Wednesday, July 14, 2010

MM@M: The Quiet Man, The Foreign Ones.

Yikes. Mad Men Season 4 begins in 12 days. and we're still on Season 2 of our series, charting the cinema references in television's best show. Let's get back to it.

Episode 2.5 "The New Girl"
Bobbie Barrett (Melinda McGraw) and Don Draper (Jon Hamm) are heading to a beach house for some extra marital rutting. Bobbie is feeling frisky and Don's feeling... nothing. They're both drunk.
Bobby: Lets do things you like. What else do you like?
[Don's ever stoic face lights up for a split second with the hint of a smile. He considers answering... and then]

Don: Movies.
Bobbie: YES. Spartacus?
[Don does not respond. Bobby is drunk and clearly loves the movie.]

Have you seen the foreign ones? So sexy.
Don: La Notte.
Bobbie: [Sighs with pleasure.] Yes.
Why is it so hard to just enjoy things? God, I feel so good.
While remembering Michelangelo Antonioni's La Notte makes many a cinephile feel so good, Bobbie and Don won't be smiling for long. They're about the get in a smash-up. Soon Bobbie is lying to her husband and holed up in Brooklyn nursing her wounds. But at least she's still got her sarcastic self-aware humor. She reads the trashy "Confidential" magazine.
Bobbie: Oh, Marilyn. The tragedy you live. I'm so glad I don't have problems.
ba dum dum. Funny. There's a brief conversation about Marilyn -- 'a lot of people would love to have Marilyn's problems' -- and then a mention that Marilyn might be showing up at the President's birthday celebration at Madison Square Garden that weekend. I have no idea if this was rumored among civilians before it happened in May '62 but Bobbie, as a showbiz insider, would know either way.

That weekend celebration is a piece of movie star history that even the most casual moviegoers know about.

I haven't watched that clip in years and I didn't remember that she was introduced as "The late Marilyn Monroe". Spooky. It was a reference to her lack of punctuality but tragically she was dead less than three months later.

Referencing famous historical episodes can often read as inorganic, like historical shorthand for dummies (see past discussions of Best Picture winners Cavalcade and Forrest Gump), but Mad Men generally doesn't lean too hard into these references and this Marilyn bit is thankfully just a decorative touch rather than a plot point.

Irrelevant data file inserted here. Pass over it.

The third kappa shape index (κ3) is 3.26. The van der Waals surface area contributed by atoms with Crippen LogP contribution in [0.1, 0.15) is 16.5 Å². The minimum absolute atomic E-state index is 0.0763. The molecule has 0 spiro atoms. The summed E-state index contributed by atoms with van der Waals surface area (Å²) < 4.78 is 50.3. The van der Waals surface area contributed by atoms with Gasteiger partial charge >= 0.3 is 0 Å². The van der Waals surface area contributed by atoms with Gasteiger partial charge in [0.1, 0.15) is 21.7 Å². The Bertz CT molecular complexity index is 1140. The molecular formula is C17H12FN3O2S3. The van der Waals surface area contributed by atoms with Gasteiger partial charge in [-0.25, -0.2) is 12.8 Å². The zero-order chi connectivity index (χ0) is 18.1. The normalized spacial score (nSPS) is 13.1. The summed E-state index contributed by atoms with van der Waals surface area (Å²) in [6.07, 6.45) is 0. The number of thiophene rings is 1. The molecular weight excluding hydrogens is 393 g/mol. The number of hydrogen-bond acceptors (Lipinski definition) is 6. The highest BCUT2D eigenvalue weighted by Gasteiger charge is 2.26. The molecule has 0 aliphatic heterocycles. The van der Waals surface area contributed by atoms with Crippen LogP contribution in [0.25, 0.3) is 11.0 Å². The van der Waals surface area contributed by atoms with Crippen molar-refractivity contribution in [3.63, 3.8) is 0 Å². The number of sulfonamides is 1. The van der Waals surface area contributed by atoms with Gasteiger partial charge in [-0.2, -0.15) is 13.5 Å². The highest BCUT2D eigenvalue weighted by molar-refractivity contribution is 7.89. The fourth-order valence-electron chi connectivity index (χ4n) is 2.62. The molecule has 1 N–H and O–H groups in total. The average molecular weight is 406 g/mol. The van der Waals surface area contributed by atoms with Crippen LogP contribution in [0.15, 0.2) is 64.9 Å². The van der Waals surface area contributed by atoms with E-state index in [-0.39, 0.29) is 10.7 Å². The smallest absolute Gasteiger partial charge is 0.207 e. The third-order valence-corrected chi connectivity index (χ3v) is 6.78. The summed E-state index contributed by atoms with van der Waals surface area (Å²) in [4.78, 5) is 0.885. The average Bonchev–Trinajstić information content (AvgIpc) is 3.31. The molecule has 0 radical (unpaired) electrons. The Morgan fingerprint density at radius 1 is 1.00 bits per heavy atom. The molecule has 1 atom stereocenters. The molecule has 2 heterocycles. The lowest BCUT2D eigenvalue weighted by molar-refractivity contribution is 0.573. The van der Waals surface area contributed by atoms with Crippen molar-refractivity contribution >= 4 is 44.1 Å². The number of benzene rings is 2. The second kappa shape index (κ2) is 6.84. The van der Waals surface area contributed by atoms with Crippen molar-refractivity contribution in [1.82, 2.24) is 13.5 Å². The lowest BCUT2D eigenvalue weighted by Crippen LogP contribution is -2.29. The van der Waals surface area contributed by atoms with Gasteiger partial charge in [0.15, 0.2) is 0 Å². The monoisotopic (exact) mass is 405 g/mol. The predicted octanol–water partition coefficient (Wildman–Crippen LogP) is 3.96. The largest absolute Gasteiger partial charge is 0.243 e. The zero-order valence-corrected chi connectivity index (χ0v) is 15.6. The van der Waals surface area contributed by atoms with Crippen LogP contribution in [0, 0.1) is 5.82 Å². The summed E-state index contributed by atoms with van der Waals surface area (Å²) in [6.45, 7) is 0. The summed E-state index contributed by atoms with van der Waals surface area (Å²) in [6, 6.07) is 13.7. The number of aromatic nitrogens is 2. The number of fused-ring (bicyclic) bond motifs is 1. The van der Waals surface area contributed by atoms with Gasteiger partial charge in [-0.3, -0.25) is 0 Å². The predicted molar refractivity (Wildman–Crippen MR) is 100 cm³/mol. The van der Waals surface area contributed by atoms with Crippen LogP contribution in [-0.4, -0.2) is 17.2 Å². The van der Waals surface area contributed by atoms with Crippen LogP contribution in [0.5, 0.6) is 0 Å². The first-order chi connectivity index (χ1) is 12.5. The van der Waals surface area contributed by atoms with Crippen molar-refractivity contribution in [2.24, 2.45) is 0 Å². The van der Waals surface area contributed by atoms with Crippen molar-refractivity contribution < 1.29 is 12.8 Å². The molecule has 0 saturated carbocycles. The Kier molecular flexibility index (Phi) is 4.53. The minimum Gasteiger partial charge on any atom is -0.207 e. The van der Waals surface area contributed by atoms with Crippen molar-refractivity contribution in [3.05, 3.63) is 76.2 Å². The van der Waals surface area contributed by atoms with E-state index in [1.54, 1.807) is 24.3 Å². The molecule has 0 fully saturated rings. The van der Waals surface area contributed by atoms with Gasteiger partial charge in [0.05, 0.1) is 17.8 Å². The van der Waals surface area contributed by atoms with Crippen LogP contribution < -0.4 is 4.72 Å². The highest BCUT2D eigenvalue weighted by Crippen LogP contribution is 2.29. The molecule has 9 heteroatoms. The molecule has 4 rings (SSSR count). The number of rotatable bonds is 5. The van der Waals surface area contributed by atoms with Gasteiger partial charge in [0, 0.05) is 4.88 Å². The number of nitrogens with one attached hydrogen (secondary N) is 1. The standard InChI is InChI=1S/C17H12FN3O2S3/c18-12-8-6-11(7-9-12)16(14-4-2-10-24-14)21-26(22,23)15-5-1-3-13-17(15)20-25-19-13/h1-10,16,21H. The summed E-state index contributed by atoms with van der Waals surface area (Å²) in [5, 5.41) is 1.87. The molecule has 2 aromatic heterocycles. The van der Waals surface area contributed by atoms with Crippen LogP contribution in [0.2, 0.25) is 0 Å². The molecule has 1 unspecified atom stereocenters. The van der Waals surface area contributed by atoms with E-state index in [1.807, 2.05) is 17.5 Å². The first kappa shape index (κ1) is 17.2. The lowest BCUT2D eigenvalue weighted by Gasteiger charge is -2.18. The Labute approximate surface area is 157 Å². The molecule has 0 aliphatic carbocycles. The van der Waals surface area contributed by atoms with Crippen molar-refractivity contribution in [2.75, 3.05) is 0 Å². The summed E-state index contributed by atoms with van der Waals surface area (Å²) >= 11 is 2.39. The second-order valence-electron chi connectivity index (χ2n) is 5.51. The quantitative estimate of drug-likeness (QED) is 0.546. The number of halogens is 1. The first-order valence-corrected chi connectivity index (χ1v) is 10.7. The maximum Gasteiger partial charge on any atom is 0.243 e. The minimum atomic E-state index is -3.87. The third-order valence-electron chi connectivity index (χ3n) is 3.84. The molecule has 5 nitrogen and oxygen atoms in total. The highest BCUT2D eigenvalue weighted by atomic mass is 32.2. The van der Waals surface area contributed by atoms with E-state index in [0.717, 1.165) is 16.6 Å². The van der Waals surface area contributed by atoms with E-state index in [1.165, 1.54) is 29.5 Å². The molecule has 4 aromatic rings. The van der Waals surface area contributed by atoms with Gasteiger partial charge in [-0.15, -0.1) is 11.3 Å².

There's another brief movie reference in this episode.

Trudy (Alison Brie) and Peter (
Vincent Kartheiser) are having troubles conceiving and Peter, clumsily attempting to smooth over the problem, suggests that maybe they're meant to be a childless couple.

Peter: You have a baby. You can't travel. You can't go to the movies.
Trudy: You're immature Peter, you know that? ... Express some concern and stop talking about how you're going to miss seeing Cape Fear for the third time!
Peter: [Angry] I know one thing. I sure as hell wouldn't want a kid here watching this Donnybrook!


At first, I assumed that this was also a movie reference since they were talking about going to the movies and Cape Fear (1962). That reference is funny because it seems like exactly the type of thing that Peter would obsess about. Assuming that "Donnybrook" was an arts reference too (that's how my brain works) I found that Donnybrook! was the name of a 1961 Broadway musical (this episode takes place in Spring 1962) which was based on the film The Quiet Man (1952). I know very little about either but it turns out, as Bill and Liz inform in the comments that donnybrook is a word with an Irish origin simply referring to strife and fighting. I had assumed the musical's title borrowed this phrase for a title because the wife character (who was played by Maureen O'Hara in the 50s film, pictured left) was a fiery Irish woman and that Peter was referencing it to make a point about Trudy being difficult. (That's amusingly hypocritical because Peter is the one who's always a handful). But I see cinema even when there isn't cinema.

But anyway... Marilyn and La Notte. Why don't Americans talk about "sexy foreign ones" anymore? Sigh.


Liz said...

I think "donnybrook" is just an old-school term for a fight or confrontation.

Along with "A Night to Remember," this is my favorite episode of season 2. That thing about "the late Marilyn Monroe" is spooky!


oh in that case the title of the musical is just named after a fight. right you must be.

makes sense.

Bill_the_Bear said...

See the entry:

Donnybrook is the sort of word which would have been used more back in the 60's than now. It wasn't a word we used in my family, but it would have been used enough in public that I knew what it meant. (In fact, when I watched the episode, I never looked for any sort of Broadway or theatrical or cinematic meaning.)


well... i just assumed the word had to come from somewhere and since they were already talking about movies ;)

it's a weird enough word that i figure the origin must be rooted in something very specific.


okay i see

"A brawl or fracas; a scene of chaos"

that makes sense. FUN WORD. I shall try to use it in a sentence this week.

cornelius said...

Donnybrook is actually a place in Ireland (Dublin 4- now very posh!) where there was a fair that was notorious for brawls.


thanks for clearing that up. I adjusted the post.

par3182 said...

that's far and away my favourite pete line (although i love your interpretation that he was somehow saving a little one from a broadway show)

i'm amazed at how fond i've become of that weasel pete over three seasons - surely it's trudy's excellent influence

Leehee said...

Oh, you should really give "The Quiet Man" a chance - it's one of my all time favorite movies! (And I have the clover tattoo to prove it.....) and I NEVER knew there was a musical based on it - how fascinating! I'll go look it up straight away. Thanks!